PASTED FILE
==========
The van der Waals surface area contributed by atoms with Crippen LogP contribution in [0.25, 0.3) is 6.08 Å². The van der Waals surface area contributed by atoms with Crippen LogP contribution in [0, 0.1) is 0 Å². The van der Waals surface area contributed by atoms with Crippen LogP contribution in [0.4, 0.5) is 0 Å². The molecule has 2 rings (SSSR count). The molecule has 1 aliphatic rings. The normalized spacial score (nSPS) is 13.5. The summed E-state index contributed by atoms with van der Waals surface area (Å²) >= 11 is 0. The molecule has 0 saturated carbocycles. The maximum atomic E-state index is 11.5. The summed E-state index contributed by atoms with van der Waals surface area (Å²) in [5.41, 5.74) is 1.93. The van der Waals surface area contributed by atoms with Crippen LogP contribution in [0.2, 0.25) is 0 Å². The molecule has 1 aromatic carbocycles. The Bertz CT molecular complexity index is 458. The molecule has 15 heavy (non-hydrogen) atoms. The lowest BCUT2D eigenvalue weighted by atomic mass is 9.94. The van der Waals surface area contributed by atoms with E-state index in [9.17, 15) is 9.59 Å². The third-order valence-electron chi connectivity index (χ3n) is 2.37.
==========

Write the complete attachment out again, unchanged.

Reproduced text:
The van der Waals surface area contributed by atoms with Crippen LogP contribution in [0.25, 0.3) is 6.08 Å². The van der Waals surface area contributed by atoms with Crippen LogP contribution in [0, 0.1) is 0 Å². The van der Waals surface area contributed by atoms with Crippen LogP contribution in [0.4, 0.5) is 0 Å². The molecule has 2 rings (SSSR count). The molecule has 1 aliphatic rings. The normalized spacial score (nSPS) is 13.5. The summed E-state index contributed by atoms with van der Waals surface area (Å²) >= 11 is 0. The molecule has 0 saturated carbocycles. The maximum atomic E-state index is 11.5. The summed E-state index contributed by atoms with van der Waals surface area (Å²) in [5.41, 5.74) is 1.93. The van der Waals surface area contributed by atoms with Crippen LogP contribution in [0.2, 0.25) is 0 Å². The molecule has 1 aromatic carbocycles. The Bertz CT molecular complexity index is 458. The molecule has 15 heavy (non-hydrogen) atoms. The lowest BCUT2D eigenvalue weighted by atomic mass is 9.94. The van der Waals surface area contributed by atoms with E-state index in [9.17, 15) is 9.59 Å². The third-order valence-electron chi connectivity index (χ3n) is 2.37.